Two main types of charter taxi operate in Greater Banjul, both on a similar basis to taxi cabs in many Western cities, except that they are unmetered so it is conventional to agree the fare before the journey starts. The more expensive are the specially licensed tourist taxis (usually green with a white diamond on the side) that can be find outside any of the tourist hotels. These are regulated by the Gambia Tourist Authority and should be fully insured. They will run you to any destination, and usually ask a fixed price for a return trip, inclusive of a period of waiting, so may be negotiable for one-way trips or where no waiting is required.
The preferred option of budget-conscious travellers is shared taxis, which are usually painted bright yellow with green stripes, and tend to be far cheaper than tourist taxis. These unregulated and often uninsured taxis normally ply a set route and pick up passengers along the way for a set fare of usually D8. But they are also quite willing – indeed, usually very eager – to be chartered on a ‘town trip’, which is where one person hires the whole taxi to wherever they want to go for a negotiable price – typically around £2 per 5km, less than half of what a tourist taxi would ask.
A rented bicycle is a good way of getting around the hinterland immediately outside Banjul and the resorts, with the great advantage of letting you see the towns and countryside at your own pace. Do be careful when out riding though, as Gambian drivers often pass dangerously close to bicycles or cut them off. Furthermore, many roads are full of pot-holes or have their edges worn unevenly which can force cyclists into the flow of traffic.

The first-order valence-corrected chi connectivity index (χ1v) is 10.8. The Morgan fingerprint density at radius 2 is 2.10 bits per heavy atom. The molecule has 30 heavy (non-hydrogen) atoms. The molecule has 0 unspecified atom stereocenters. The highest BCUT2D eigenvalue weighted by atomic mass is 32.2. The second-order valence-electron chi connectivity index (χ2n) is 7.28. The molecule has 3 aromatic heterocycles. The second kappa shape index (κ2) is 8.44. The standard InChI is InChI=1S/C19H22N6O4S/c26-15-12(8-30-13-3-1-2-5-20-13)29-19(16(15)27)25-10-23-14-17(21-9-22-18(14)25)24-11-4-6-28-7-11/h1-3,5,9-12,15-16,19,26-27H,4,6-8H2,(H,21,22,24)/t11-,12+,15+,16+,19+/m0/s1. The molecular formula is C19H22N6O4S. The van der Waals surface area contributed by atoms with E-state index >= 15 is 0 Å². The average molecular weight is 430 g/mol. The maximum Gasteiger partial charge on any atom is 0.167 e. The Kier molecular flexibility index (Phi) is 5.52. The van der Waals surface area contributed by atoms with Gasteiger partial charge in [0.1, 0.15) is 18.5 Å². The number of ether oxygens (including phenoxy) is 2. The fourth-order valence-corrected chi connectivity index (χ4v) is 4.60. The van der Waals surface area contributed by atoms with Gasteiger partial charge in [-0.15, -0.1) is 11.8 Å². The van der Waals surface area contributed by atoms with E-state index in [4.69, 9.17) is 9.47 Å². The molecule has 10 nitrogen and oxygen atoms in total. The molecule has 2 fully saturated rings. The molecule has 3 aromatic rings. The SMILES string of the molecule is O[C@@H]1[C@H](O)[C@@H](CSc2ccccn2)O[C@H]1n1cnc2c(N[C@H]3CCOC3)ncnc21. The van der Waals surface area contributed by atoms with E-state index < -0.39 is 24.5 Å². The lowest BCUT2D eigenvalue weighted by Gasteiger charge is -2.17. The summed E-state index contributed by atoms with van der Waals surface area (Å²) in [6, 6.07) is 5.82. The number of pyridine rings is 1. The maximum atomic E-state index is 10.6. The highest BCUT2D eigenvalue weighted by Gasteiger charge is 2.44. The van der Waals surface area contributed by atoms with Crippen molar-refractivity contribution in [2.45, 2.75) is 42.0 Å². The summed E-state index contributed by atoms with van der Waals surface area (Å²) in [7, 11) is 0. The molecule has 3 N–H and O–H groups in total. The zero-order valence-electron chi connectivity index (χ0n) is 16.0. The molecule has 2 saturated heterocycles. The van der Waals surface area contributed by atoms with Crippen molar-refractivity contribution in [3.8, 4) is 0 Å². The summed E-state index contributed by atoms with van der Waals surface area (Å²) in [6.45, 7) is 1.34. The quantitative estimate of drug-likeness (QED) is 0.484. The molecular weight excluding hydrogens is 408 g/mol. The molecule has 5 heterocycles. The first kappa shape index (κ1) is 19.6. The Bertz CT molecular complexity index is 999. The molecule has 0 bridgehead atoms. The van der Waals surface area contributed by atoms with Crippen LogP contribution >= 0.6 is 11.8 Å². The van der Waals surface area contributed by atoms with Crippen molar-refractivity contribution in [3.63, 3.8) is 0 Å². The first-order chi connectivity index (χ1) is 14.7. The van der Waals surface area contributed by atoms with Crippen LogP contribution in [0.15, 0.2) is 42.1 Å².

Although most visitors to The Gambia never stray far outside the Greater Banjul area, there is a whole country out there to be explored, whether on public transport or on a self-drive basis. Note that there is no rail system in The Gambia, nor any domestic flight network, nor any river transportation (not unless you count the handful of dilapidated ferry services that connect the South and North banks), which means that public transport is all but restricted to the roads.
Road transport is very cheap, but most vehicles are quite rundown, slow, sweaty, crowded and poorly driven. Generally the best option, at least for the time being, are the recently revived and privatised Gambia Transport Service Company (GTSC) buses which have individual seat fans and in some cases air conditioning. The distinctly inferior alternative to the GTSC buses is the private passenger vehicles known as gelly-gellys (minivan size or larger) or shared/bush taxis (saloon cars or station wagons) that cover pretty much every conceivable route in the country, offering variable degrees of unreliability and discomfort.
(Photo: Local buses are one option for travellers wanting to use public transport © Marco Muscarà)
Perhaps the most satisfying way to explore The Gambia, though far more costly than using public transport, is in a rented 4x4. Brits should be aware, however, that although it is a former British colony, The Gambia follows the European and American model and drives on the right-hand side of the road. And while the new North Bank and South Bank roads are great, with smooth surfaces that tend to encourage a relatively orderly approach to road usage, all aspirant drivers should be prepared for a somewhat more anarchic environment than the one they are used to.
There are only five places countrywide where motor vehicles can cross between the South and North banks: these are the large but slow ferries connecting Banjul to Barra at the river mouth and Farafenni to Soma on the Trans-Gambia Highway, and the smaller and quicker ferries further east at Janjanbureh, Basse Santa Su and Fatoto.